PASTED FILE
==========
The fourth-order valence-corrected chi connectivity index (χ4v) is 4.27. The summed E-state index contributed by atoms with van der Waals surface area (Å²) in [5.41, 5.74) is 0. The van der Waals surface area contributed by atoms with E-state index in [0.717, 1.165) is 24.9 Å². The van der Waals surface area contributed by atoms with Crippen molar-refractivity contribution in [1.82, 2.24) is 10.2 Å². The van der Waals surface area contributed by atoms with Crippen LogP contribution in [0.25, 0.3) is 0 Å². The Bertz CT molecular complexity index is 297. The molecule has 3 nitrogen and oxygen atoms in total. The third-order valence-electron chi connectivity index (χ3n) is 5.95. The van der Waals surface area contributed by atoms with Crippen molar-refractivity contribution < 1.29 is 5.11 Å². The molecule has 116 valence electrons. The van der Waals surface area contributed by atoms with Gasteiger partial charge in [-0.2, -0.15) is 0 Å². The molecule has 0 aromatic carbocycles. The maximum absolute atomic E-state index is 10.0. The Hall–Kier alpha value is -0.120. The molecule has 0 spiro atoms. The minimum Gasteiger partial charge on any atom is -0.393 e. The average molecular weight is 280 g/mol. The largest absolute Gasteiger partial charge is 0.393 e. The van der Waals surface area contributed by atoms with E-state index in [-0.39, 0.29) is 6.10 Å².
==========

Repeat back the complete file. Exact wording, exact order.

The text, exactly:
The fourth-order valence-corrected chi connectivity index (χ4v) is 4.27. The summed E-state index contributed by atoms with van der Waals surface area (Å²) in [5.41, 5.74) is 0. The van der Waals surface area contributed by atoms with E-state index in [0.717, 1.165) is 24.9 Å². The van der Waals surface area contributed by atoms with Crippen molar-refractivity contribution in [1.82, 2.24) is 10.2 Å². The van der Waals surface area contributed by atoms with Crippen LogP contribution in [0.25, 0.3) is 0 Å². The Bertz CT molecular complexity index is 297. The molecule has 3 nitrogen and oxygen atoms in total. The third-order valence-electron chi connectivity index (χ3n) is 5.95. The van der Waals surface area contributed by atoms with Crippen molar-refractivity contribution < 1.29 is 5.11 Å². The molecule has 116 valence electrons. The van der Waals surface area contributed by atoms with Gasteiger partial charge in [-0.2, -0.15) is 0 Å². The molecule has 0 aromatic carbocycles. The maximum absolute atomic E-state index is 10.0. The Hall–Kier alpha value is -0.120. The molecule has 0 spiro atoms. The minimum Gasteiger partial charge on any atom is -0.393 e. The average molecular weight is 280 g/mol. The largest absolute Gasteiger partial charge is 0.393 e. The van der Waals surface area contributed by atoms with E-state index in [-0.39, 0.29) is 6.10 Å².